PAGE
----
The Lloyds (LSE:LLOY) share price is currently trading at just 4% above the its 52-week low of 39.6p. This may surprise some investors as the company’s performance has remained strong throughout the year. Although net interest margins has peaked, they remain higher than we’ve seen for more than a decade.
So just how cheap is Lloyds? And is it cheap for a reason?
Lloyds is among the cheapest stocks using valuation metrics. Starting with the price-to-earnings ratio — with compares the share price against earnings per share — we can see that Lloyds trades at a discount the majority of its peers.
|P/E TTM||P/E Forward|
This discount is less apparent, however, when looking at the price-to-sales ratio. Although, this may reflect the fact that Lloyds doesn’t have an investment arm.
Using the price-to-book ratio, Lloyds appears to trade towards the lower end of the range. Interestingly, Lloyds’s discount to its net asset value is 40%.
However, one of the most important valuations is the PEG ratio. This provides us with an earnings valuation that takes into account expected growth.
Once again, Lloyds is trading towards the lower end of the PEG ranges above. Only NatWest and HSBC appear cheaper on a forward PEG basis.
Risk vs reward
Of course, no investment is risk-free, even if the valuation metrics are attractive. One reason Lloyds shares has been pushing down is default concerns relating to elevated interest rates and slowing economic growth.
I was actually surprised to see Lloyds increase its expected credit losses (ECL) under all of its scenario forecasts in its Q3 report. The probability-weighted ECL was £5.1bn as of 30 June. That’s now £5.4bn — as shown below.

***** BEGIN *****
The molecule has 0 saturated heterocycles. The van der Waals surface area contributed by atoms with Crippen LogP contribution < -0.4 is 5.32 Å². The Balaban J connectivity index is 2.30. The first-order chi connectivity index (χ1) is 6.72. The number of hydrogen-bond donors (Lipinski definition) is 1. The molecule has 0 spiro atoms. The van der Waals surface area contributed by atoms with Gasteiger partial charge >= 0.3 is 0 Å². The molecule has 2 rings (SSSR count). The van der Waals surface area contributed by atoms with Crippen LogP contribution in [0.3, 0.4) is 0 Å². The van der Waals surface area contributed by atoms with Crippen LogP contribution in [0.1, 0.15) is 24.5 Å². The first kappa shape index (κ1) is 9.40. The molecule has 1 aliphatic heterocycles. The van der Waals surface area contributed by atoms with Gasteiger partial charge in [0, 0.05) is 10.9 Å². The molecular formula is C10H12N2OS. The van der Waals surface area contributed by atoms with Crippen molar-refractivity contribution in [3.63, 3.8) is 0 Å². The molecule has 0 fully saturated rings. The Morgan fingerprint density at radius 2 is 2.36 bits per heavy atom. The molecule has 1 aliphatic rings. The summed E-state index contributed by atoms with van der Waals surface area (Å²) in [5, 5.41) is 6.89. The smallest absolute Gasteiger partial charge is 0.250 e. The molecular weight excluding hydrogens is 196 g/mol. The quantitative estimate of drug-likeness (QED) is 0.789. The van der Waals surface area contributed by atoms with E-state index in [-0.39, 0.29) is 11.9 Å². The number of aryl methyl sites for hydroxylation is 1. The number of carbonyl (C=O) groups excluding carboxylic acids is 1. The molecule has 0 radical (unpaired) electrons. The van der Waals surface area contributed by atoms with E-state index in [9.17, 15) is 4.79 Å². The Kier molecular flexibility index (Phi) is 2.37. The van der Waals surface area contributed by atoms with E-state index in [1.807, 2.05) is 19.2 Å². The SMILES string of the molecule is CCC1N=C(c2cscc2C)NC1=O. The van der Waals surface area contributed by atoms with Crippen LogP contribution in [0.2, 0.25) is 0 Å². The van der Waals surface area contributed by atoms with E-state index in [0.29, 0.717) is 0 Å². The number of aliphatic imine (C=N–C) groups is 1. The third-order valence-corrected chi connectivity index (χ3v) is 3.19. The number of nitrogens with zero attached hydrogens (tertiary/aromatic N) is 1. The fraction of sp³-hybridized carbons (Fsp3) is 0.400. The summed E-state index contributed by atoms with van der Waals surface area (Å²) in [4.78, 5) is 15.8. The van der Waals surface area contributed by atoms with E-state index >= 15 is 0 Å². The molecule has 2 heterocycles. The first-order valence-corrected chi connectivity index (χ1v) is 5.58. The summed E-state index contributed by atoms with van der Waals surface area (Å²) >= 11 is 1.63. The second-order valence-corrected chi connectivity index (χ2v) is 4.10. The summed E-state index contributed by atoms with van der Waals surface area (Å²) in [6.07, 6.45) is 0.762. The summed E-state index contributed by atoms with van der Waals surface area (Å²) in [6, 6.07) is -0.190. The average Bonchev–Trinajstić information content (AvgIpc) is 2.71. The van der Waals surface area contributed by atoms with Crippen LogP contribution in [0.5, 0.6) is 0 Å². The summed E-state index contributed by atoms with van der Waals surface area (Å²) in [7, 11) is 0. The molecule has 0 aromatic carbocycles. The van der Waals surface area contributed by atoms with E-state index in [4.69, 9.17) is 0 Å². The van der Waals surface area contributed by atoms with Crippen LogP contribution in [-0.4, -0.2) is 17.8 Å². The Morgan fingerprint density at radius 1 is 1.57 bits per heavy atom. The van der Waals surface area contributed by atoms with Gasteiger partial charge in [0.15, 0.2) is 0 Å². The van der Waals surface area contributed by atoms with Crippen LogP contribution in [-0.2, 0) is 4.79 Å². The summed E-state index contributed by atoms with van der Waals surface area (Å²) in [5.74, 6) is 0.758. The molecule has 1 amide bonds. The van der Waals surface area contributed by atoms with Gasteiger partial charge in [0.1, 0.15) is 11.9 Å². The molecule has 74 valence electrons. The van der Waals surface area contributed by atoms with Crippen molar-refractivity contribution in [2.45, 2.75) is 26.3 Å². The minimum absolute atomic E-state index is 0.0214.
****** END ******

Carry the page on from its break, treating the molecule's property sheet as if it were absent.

The reason that surprises me is because the same report highlighted that its underlying impairment charge fell to £187m in Q3 from £668m a year before. It’s also the case that the average Lloyds mortgage customer earns £75,000, shielding the bank from the impact of the cost-of-living crisis.
There’s also some tailwinds. One of which is hedging. As interest rates fall — and they’re expected to fall by around 75-85 basis points in 2024 — banks hedging policies start to pay dividend.
This is because banks buy fixed income assets, like bonds, with higher yields. As interest rates fall, these bonds and debt assets continue paying the higher rate. This extends the tailwind of higher interest rates as real rates fall.
For me, Lloyds is among the most attractive stocks on the FTSE 100. This is highlighted by the above ratios and improving economic conditions — inflation hit a two year low on Wednesday 15 November. This is why it’s a major part of my portfolio.